By Patrick Straub EBS CONTRIBUTOR
The pace of winter fishing fits my style: slow, gradual and deliberate. The quietness of the river is eerie, like the green at a small college on Sunday morning.
On the morning of December 21—the first day of winter and the shortest day of the year—a few years ago, I stand on the bank with my 18-month-old daughter Adela, watching the currents in the Gallatin River flow past.
Snowflakes hit the water, disappearing instantly. Occasionally, a trout rises to a hatching midge. Despite her silence, I know Adela is in tune and observing the scene. For me, the quiet is reassuring.
With Adela bundled up and loaded into the kid-pack, I step into the river cautiously, armed with waders, outerwear and a three-weight fly rod. In my first few steps, the water I encounter is warmer than the air temperature. My fingers stiffen in the cold.
Eventually I tie a couple feet of 6X tippet to my leader and onto that a size-20 parachute Adams. I make my first presentation to the rising trout.
“Watch this kiddo,” I whisper to myself.
But the fly only drifts past the rising trout and continues on. A few more drifts and I can feel Adela looking over my shoulder, expecting something.
I cut off the dry fly and retie 18 inches of fluorocarbon tippet and two size-20 beadhead zebra midge flies, the first one red, the second black. Above the knot of the new tippet, I tie a small tuft of yarn as a strike indicator. Adela watches as the trout continue to rise.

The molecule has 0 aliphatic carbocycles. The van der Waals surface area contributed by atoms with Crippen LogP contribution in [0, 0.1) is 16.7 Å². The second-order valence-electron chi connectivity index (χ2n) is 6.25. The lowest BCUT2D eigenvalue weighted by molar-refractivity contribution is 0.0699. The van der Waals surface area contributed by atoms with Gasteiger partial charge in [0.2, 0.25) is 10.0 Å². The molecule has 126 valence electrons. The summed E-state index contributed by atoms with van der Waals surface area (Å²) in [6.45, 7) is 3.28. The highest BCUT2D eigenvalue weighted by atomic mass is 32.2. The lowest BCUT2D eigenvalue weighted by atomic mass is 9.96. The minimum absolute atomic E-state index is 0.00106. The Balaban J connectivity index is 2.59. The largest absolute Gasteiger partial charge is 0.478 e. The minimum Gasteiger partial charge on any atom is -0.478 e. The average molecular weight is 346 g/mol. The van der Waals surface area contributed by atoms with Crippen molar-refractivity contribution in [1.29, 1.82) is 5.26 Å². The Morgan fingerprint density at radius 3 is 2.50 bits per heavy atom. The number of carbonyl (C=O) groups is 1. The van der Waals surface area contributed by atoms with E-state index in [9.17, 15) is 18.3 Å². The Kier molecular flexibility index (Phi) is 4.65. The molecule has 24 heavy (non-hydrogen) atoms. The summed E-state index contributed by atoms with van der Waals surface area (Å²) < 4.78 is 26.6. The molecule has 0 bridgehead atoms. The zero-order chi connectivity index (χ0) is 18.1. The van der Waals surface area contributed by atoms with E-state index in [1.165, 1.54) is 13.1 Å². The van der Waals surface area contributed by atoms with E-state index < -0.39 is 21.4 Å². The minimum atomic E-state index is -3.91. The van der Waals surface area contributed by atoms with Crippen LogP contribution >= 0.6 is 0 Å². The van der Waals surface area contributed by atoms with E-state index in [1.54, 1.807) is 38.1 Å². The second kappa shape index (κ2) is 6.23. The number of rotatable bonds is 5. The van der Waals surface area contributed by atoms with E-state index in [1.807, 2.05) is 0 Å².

With my new offering, I make a drift to the rising fish. “This will get ’em,” I say, this time loud enough for her to hear.
The orange wisp of yarn goes underwater. I raise my rod and a trout leaps into the air, trying to toss the fly. Adela squirms, her small legs kicking against my back. I bring the fish to hand and then release it back into the clear, cold water of the Gallatin.
We work along the bank, hooking several colorful trout and landing a few. Eventually, they cease feeding—their window of activity is short in winter.
Back on the banks, Adela and I giggle as we make angels in the fresh snow. I stand up from the cold ground, reaching down to grab her hand. Our two snow angels lay side-by-side: mine, large and clumsy; hers, tiny and delicate.
In the months since, the memories of trout and the zebra midges have faded, but I vividly recall laying on my back below the blue winter sky and the warmness of my daughter’s laughter as we played in the snow.
A 20-year veteran fishing guide, Patrick Straub has fished the world-over. The co-founder of the Montana Fishing Guide School, he’s the author of six books and owns Gallatin River Guides with his wife in Big Sky.
A version of this story first appeared in the Winter 2014 edition of Mountain Outlaw.